Thus, Russia and the West are very much mired in corruption and conflict until the end of time. From the Medieval Age, to the “Religious Wars” of the 17th century, to the Napoleonic Wars, then World War I, World War II, the Cold War, American global hegemony, and now Russia and Ukraine, history demonstrates the fact that the West – along with Russia – are very much mired in corruption and conflict until the end of time. In turn, there is not just the corruption and conflict between Russia and the West. There is also the corruption and conflict from within the West that has been evident and palpable over the course of decades, if not centuries.
But what is most distressing is that these facts, realities, and truths are then met with aversion by certain elements, groups, and individuals in the Western world. As noted by many thinkers and writers over the course of the last few years, we are living in what is known as a postmodern or “post-truth” epoch. Thus, bullshit and moral relativism define the discourse that is demonstrated in the public sphere and on a global scale.
One of the early lessons I had in life about denial and moral relativism in the West was during a shuttle ride from the main campus at American University to my apartment complex in Northwest Washington about eight years ago during the winter of 2014. On that shuttle ride, I came across a professor named Scott Parker, who is an American Jew. He was sitting right beside me during the shuttle ride, and we both turned to say hello to one another. Parker was very friendly and polite. He introduced himself and told me he was a psychology professor, but that he was on sabbatical. He then jumped into sharing his life story. He said that when he was growing up, he had an acumen for mathematics, and he started off as a math major in college. But while in college, he said that he acquired a deep interest and passion for psychology. We then got off the shuttle, and he gave me his card. He said that he was heading to ‘Whole Foods’ for dinner, and that he was very much interested in continuing the conversation. He asked me to reach out to him in the near future so that we could get together over coffee or tea one day on campus. We then parted ways, but we did in fact stay in touch.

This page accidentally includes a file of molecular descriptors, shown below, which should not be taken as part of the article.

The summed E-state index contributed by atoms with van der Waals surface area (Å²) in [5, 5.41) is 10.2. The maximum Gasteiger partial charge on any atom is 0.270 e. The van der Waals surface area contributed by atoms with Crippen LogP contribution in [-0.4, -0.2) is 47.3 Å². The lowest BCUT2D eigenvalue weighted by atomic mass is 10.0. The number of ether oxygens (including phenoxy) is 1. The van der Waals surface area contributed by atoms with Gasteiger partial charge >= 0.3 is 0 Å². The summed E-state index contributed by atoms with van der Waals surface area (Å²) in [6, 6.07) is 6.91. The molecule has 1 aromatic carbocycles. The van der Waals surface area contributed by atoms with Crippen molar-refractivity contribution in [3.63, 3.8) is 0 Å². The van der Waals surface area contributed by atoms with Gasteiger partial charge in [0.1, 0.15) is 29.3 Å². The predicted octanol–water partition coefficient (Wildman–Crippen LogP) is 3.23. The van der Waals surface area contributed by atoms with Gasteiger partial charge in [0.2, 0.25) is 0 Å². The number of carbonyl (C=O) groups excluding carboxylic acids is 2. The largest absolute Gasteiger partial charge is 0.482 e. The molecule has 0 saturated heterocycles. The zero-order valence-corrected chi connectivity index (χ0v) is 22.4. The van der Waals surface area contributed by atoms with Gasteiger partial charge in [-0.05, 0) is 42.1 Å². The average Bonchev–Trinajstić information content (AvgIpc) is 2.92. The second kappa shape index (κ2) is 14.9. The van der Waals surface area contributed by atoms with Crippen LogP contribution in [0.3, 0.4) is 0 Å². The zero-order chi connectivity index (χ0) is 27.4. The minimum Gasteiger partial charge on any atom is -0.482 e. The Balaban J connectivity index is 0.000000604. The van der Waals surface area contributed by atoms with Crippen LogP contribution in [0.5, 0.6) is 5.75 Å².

We then arranged to meet on campus for coffee one afternoon in the Spring of 2015. He asked what I had been up to since the time we met on the shuttle. I told him that I was actually planning on taking some summer classes at Johns Hopkins SAIS. He was happy to hear that. During the conversation on campus, one thing led to another, until the conversation got deeply philosophical. I then asked him: “But would you agree that there is some sort of truth in the world?” He then jumped out of his seat, turned red, and his eyes nearly rolled to the back of his head. He then yelled out: “No! There is no such thing as the truth.” He then kindly excused himself, wished me luck on my classes at Johns Hopkins, and I never heard from him again.
In essence, the “post-truth” epoch coincides with a desire and need for truth. One can also argue that a “post-truth” environment is unsustainable in the long run. But however much there is aversion to truth on a societal scale, the truth is out there like a rope for truth seekers to grab onto in order to avert cognitive dissonance.